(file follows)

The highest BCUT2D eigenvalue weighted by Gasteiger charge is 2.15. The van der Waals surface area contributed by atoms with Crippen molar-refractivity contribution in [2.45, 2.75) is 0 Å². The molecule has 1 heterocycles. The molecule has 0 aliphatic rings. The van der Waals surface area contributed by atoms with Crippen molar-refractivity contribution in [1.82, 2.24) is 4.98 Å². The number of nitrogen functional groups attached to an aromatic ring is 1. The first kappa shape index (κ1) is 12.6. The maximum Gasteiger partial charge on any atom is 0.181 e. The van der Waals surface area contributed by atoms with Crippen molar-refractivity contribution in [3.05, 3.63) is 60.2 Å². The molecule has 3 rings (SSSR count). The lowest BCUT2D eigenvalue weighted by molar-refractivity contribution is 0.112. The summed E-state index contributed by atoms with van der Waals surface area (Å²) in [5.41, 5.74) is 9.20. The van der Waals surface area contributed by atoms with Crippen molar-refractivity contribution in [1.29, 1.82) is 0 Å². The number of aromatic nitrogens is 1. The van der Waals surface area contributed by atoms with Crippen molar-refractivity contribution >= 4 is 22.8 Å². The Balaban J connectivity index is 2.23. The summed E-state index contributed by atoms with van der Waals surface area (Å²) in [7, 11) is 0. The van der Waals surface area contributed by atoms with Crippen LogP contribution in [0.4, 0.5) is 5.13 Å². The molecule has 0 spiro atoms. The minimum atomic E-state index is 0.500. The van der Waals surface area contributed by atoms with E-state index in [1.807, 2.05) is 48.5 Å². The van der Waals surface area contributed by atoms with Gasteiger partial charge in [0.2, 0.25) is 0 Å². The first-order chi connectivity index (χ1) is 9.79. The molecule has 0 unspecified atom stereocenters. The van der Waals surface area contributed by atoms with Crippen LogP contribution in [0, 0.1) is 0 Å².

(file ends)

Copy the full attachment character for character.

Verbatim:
The highest BCUT2D eigenvalue weighted by Gasteiger charge is 2.15. The van der Waals surface area contributed by atoms with Crippen molar-refractivity contribution in [2.45, 2.75) is 0 Å². The molecule has 1 heterocycles. The molecule has 0 aliphatic rings. The van der Waals surface area contributed by atoms with Crippen molar-refractivity contribution in [1.82, 2.24) is 4.98 Å². The number of nitrogen functional groups attached to an aromatic ring is 1. The first kappa shape index (κ1) is 12.6. The maximum Gasteiger partial charge on any atom is 0.181 e. The van der Waals surface area contributed by atoms with Crippen molar-refractivity contribution in [3.05, 3.63) is 60.2 Å². The molecule has 3 rings (SSSR count). The lowest BCUT2D eigenvalue weighted by molar-refractivity contribution is 0.112. The summed E-state index contributed by atoms with van der Waals surface area (Å²) in [5.41, 5.74) is 9.20. The van der Waals surface area contributed by atoms with Crippen molar-refractivity contribution in [1.29, 1.82) is 0 Å². The number of aromatic nitrogens is 1. The van der Waals surface area contributed by atoms with Crippen molar-refractivity contribution >= 4 is 22.8 Å². The Balaban J connectivity index is 2.23. The summed E-state index contributed by atoms with van der Waals surface area (Å²) in [7, 11) is 0. The van der Waals surface area contributed by atoms with Crippen LogP contribution in [0.4, 0.5) is 5.13 Å². The molecule has 0 spiro atoms. The minimum atomic E-state index is 0.500. The van der Waals surface area contributed by atoms with E-state index in [1.807, 2.05) is 48.5 Å². The van der Waals surface area contributed by atoms with Gasteiger partial charge in [0.2, 0.25) is 0 Å². The first-order chi connectivity index (χ1) is 9.79. The molecule has 0 unspecified atom stereocenters. The van der Waals surface area contributed by atoms with Crippen LogP contribution in [0, 0.1) is 0 Å².